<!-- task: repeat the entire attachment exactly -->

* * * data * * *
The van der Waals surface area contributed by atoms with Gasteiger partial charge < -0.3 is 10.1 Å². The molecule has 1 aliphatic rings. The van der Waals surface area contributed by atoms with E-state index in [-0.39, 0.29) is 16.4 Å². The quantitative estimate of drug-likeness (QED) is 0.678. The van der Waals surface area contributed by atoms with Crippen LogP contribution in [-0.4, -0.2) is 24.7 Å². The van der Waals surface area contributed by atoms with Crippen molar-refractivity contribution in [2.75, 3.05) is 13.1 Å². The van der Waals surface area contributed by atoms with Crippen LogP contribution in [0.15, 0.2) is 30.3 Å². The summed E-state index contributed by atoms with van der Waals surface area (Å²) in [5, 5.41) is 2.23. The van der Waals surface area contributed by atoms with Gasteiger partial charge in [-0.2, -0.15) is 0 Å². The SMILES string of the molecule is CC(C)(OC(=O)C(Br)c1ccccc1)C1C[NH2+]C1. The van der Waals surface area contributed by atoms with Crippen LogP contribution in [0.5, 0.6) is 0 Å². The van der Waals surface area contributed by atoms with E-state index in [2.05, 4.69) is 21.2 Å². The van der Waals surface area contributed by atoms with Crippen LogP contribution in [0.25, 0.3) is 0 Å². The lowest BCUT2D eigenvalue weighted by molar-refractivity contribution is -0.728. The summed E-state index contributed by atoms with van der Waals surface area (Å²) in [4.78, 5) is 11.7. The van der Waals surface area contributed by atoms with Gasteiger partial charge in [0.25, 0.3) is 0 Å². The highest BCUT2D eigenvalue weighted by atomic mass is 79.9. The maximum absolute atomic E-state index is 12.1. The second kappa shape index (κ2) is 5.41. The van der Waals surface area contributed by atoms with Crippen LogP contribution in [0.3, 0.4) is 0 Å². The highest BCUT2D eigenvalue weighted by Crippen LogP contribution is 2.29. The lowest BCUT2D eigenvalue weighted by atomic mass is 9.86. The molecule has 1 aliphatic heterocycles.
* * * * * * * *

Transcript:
The van der Waals surface area contributed by atoms with Gasteiger partial charge < -0.3 is 10.1 Å². The molecule has 1 aliphatic rings. The van der Waals surface area contributed by atoms with E-state index in [-0.39, 0.29) is 16.4 Å². The quantitative estimate of drug-likeness (QED) is 0.678. The van der Waals surface area contributed by atoms with Crippen LogP contribution in [-0.4, -0.2) is 24.7 Å². The van der Waals surface area contributed by atoms with Crippen molar-refractivity contribution in [2.75, 3.05) is 13.1 Å². The van der Waals surface area contributed by atoms with Crippen LogP contribution in [0.15, 0.2) is 30.3 Å². The summed E-state index contributed by atoms with van der Waals surface area (Å²) in [5, 5.41) is 2.23. The van der Waals surface area contributed by atoms with Gasteiger partial charge in [-0.2, -0.15) is 0 Å². The SMILES string of the molecule is CC(C)(OC(=O)C(Br)c1ccccc1)C1C[NH2+]C1. The van der Waals surface area contributed by atoms with Crippen LogP contribution in [0.5, 0.6) is 0 Å². The van der Waals surface area contributed by atoms with E-state index in [2.05, 4.69) is 21.2 Å². The van der Waals surface area contributed by atoms with Crippen LogP contribution in [0.25, 0.3) is 0 Å². The lowest BCUT2D eigenvalue weighted by molar-refractivity contribution is -0.728. The summed E-state index contributed by atoms with van der Waals surface area (Å²) in [4.78, 5) is 11.7. The van der Waals surface area contributed by atoms with Gasteiger partial charge in [0.25, 0.3) is 0 Å². The highest BCUT2D eigenvalue weighted by atomic mass is 79.9. The maximum absolute atomic E-state index is 12.1. The second kappa shape index (κ2) is 5.41. The van der Waals surface area contributed by atoms with Crippen LogP contribution in [0.3, 0.4) is 0 Å². The highest BCUT2D eigenvalue weighted by Crippen LogP contribution is 2.29. The lowest BCUT2D eigenvalue weighted by atomic mass is 9.86. The molecule has 1 aliphatic heterocycles.